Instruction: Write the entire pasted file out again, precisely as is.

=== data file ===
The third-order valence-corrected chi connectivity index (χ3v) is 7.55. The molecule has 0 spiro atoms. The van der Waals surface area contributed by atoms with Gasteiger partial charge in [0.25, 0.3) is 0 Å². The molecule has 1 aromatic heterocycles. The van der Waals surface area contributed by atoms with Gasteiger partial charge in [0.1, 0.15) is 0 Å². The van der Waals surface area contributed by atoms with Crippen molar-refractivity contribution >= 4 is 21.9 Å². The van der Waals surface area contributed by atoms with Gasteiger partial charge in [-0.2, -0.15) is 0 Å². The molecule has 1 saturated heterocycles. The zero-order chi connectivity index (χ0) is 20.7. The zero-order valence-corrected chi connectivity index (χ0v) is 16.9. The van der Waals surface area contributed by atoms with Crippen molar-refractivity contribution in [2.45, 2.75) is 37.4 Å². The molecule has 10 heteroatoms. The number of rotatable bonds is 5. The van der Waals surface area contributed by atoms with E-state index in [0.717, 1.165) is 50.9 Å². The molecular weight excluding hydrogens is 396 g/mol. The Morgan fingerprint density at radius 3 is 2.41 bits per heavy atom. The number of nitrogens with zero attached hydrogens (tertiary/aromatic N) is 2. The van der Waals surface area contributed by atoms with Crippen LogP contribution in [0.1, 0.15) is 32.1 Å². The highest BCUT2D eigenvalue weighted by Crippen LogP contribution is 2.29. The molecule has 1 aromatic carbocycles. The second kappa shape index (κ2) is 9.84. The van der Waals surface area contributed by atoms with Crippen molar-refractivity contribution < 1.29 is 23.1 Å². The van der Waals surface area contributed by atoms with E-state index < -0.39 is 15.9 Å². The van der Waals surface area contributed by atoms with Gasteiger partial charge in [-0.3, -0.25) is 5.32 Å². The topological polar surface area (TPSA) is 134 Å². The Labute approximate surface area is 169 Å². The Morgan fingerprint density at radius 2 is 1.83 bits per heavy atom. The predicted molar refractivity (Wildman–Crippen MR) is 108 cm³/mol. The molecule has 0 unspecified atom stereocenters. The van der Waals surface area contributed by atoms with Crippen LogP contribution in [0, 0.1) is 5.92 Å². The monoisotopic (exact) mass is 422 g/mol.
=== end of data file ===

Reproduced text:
The third-order valence-corrected chi connectivity index (χ3v) is 7.55. The molecule has 0 spiro atoms. The van der Waals surface area contributed by atoms with Gasteiger partial charge in [0.25, 0.3) is 0 Å². The molecule has 1 aromatic heterocycles. The van der Waals surface area contributed by atoms with Gasteiger partial charge in [0.1, 0.15) is 0 Å². The van der Waals surface area contributed by atoms with Crippen molar-refractivity contribution >= 4 is 21.9 Å². The van der Waals surface area contributed by atoms with Gasteiger partial charge in [-0.2, -0.15) is 0 Å². The molecule has 1 saturated heterocycles. The zero-order chi connectivity index (χ0) is 20.7. The zero-order valence-corrected chi connectivity index (χ0v) is 16.9. The van der Waals surface area contributed by atoms with Crippen molar-refractivity contribution in [2.45, 2.75) is 37.4 Å². The molecule has 10 heteroatoms. The number of rotatable bonds is 5. The van der Waals surface area contributed by atoms with E-state index in [0.717, 1.165) is 50.9 Å². The molecular weight excluding hydrogens is 396 g/mol. The Morgan fingerprint density at radius 3 is 2.41 bits per heavy atom. The number of nitrogens with zero attached hydrogens (tertiary/aromatic N) is 2. The van der Waals surface area contributed by atoms with Crippen LogP contribution in [0.1, 0.15) is 32.1 Å². The highest BCUT2D eigenvalue weighted by Crippen LogP contribution is 2.29. The molecule has 1 aromatic carbocycles. The second kappa shape index (κ2) is 9.84. The van der Waals surface area contributed by atoms with Crippen molar-refractivity contribution < 1.29 is 23.1 Å². The van der Waals surface area contributed by atoms with E-state index < -0.39 is 15.9 Å². The van der Waals surface area contributed by atoms with Gasteiger partial charge in [-0.3, -0.25) is 5.32 Å². The topological polar surface area (TPSA) is 134 Å². The Labute approximate surface area is 169 Å². The Morgan fingerprint density at radius 2 is 1.83 bits per heavy atom. The predicted molar refractivity (Wildman–Crippen MR) is 108 cm³/mol. The molecule has 0 unspecified atom stereocenters. The van der Waals surface area contributed by atoms with Crippen LogP contribution in [0, 0.1) is 5.92 Å². The monoisotopic (exact) mass is 422 g/mol.